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A luxury vacation is all about the abundance and richness of the travel experience

A woman in an elegant, white lace dress with wide sleeves sits on a stone wall. She holds a delicate, lace-trimmed parasol that shades her from the bright sunlight. The backdrop is the serene desert landscape with scattered shrubbery, undulating hills, and a clear blue sky at Aquila Luxury Safari Lodge, Capt Town south Africa. Her poised demeanor suggests a formal or celebratory occasion, contrasting with the rustic, natural surroundings.

Tarryn Tomlinson at the Aquila Luxury Safari Lodge, Cape Town, South Africa. Couture designer: Jacques La Grange

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Growing up in the lively city of Cape Town, South Africa, Tarryn Tomlinson’s passion for travel was sparked by her father, an avid reader and explorer. Being in a household filled with National Geographic magazines and a variety of books focusing on culture, nature, and people, Tarryn developed a deep love for learning about the world. Additionally, her father’s own travels further inspired her curiosity and desire to explore new places. However, her path took an unexpected turn when she was diagnosed with rheumatoid arthritis at the age of 19. She is a wheelchair user but this has not stopped her from chasing her dreams.

Today, Tarryn’s is a well-known face on South African television, renowned not only for her charismatic on-screen presence but also for her visionary leadership in social innovation and social impact. She is also well-known in the community as a vocal advocate. Founder of Able2Travel and LiveAble Access Consultants, she graces the stage of many events in South Africa, advocating for improvements for people with disabilities and the underprivileged. Last October, she joined the board of Cape Town Tourism and worked with them on their recently concluded Limitless Campaign.

“If I really look at the evolution of everything that has happened in my life,” Tarryn remarked, “it comes down to being able to create better experiences for people, whether they be children or persons with disabilities or you know, anybody actually. And to use my time in a way that I think is most effective in terms of social innovation in order to make changes.”

A lot of what Tarryn has been able to accomplish thus far is due largely to her personality. “I’m not afraid to be out there on my own and this is eye opening to a lot of able-bodied people. When they see me out and about, not being sad, having people around me and being the life of the party, it opens and expands their awareness and makes them see that they do not have to be afraid to approach me and ask questions.” This approachable personality has allowed her to bridge gaps between persons with disabilities and the able-bodied.

Being an avid reader, Tarryn discovered the Law of Attraction at an early age, consuming page after page, incorporating its teachings into her daily life—teachings which her marketing and management courses certainly did not cover. One of her manifestations was a luxury trip to Italy which friends and family thought was a preposterous, unrealizable dream. She proved them wrong. At the age of nineteen, she visited Italy and lived for two years at a luxurious estate!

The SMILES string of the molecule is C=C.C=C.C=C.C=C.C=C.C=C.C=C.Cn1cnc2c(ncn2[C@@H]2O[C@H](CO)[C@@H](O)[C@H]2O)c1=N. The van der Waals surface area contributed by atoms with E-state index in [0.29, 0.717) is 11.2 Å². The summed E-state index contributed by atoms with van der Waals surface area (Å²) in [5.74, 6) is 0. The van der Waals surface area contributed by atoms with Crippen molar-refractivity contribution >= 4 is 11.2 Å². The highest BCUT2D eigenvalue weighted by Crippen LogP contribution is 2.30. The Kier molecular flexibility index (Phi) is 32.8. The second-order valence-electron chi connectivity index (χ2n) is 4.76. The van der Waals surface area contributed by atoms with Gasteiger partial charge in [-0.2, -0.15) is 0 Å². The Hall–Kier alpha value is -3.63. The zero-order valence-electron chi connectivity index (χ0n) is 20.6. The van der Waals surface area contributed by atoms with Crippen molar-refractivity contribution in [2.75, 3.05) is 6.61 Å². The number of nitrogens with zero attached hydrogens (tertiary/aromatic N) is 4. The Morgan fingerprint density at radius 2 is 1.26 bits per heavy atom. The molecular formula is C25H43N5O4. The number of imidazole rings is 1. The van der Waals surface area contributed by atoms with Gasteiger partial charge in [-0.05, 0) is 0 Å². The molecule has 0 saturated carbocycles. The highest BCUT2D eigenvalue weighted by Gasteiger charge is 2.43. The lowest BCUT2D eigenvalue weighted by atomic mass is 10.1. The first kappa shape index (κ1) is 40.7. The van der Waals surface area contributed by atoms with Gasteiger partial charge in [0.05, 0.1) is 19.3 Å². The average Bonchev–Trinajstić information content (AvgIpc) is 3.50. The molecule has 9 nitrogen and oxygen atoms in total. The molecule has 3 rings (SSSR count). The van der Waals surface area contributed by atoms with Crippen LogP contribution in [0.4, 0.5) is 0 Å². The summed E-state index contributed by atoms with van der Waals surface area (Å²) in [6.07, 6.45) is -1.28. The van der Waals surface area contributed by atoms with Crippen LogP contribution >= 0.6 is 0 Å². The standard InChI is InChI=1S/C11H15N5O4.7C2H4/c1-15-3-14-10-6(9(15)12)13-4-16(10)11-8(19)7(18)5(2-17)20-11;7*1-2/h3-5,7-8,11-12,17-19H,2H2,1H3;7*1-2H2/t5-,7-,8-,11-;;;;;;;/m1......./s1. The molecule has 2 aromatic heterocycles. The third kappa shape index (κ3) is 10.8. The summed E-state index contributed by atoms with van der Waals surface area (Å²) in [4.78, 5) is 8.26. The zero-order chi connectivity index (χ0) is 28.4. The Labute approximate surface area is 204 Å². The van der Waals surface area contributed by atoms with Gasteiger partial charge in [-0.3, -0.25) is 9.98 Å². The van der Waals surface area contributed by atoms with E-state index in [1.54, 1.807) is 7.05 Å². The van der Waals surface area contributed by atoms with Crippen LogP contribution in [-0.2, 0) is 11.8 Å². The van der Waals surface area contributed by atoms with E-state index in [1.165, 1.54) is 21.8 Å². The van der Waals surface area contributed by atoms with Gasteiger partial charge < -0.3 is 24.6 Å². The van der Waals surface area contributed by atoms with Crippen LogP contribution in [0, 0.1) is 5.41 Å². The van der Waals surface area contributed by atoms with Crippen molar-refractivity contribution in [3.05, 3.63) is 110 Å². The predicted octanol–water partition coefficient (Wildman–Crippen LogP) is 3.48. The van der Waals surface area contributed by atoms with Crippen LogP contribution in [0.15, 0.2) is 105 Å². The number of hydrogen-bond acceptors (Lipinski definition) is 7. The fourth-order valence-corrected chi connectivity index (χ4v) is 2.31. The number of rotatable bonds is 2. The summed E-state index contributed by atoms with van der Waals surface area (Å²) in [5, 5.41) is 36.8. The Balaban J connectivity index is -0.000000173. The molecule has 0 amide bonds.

She journeyed to Italy with Professor Luc Montagnier, Nobel prize winner for the discovery of HIV, to receive treatment for her rheumatoid arthritis. A visit that should have lasted one month became a two-year stay in Italy in the lap of luxury. Her host, a famous Italian lyricist who was a friend of Professor Montagnier, was undergoing trials for his arthritis at his estate residence and Tarryn was able to be part of the trial. In between surgeries and treatments, she enjoyed the splendor of opulent living. On her return to South Africa, Tarryn started a foundation and for the next ten years, helped underprivileged kids with music and art therapy. 

Throughout her busy life, Tarryn still carves out time for travel. “I’m fascinated by different cultures and people,” she said in a recent Accessible Journeys conversation. “I do like luxury and to me, luxury really is the abundance and richness of a travel experience. I want to be on the beach in Tanzania, at a bonfire with locals and so I think the richness of experience is what I classify as luxury. It’s great to have the opportunity to experience these things, but unfortunately it requires money, influence or people within your network to make it happen.”

What are your favourite destinations?

Definitely Italy. Tanzania—the people are so warm and hospitable. I also love going to Zanzibar.

What’s the most memorable trip you’ve ever had?

Since my first trip to Italy, I continued to visit and on one of these trips, I went to Sicily. We sat on the rooftop of a building looking at the Basilica Cattedrale Sante’Agataa and Mount Etna in the distance. Later I sat on the pavement with friends and the owners of a nearby restaurant, in a circle. Grannies, aunties, uncles, friends . . . we just sat, chatted and lost track of time. Then we went to the home of the restaurant owners and had pasta at midnight. We visited the fish market in Catania in the early morning, later ate pasta with a delightful family and enjoyed a party where a blind guitarist performed. It was an amazing trip filled with stunning views, wonderful people and unforgettable moments.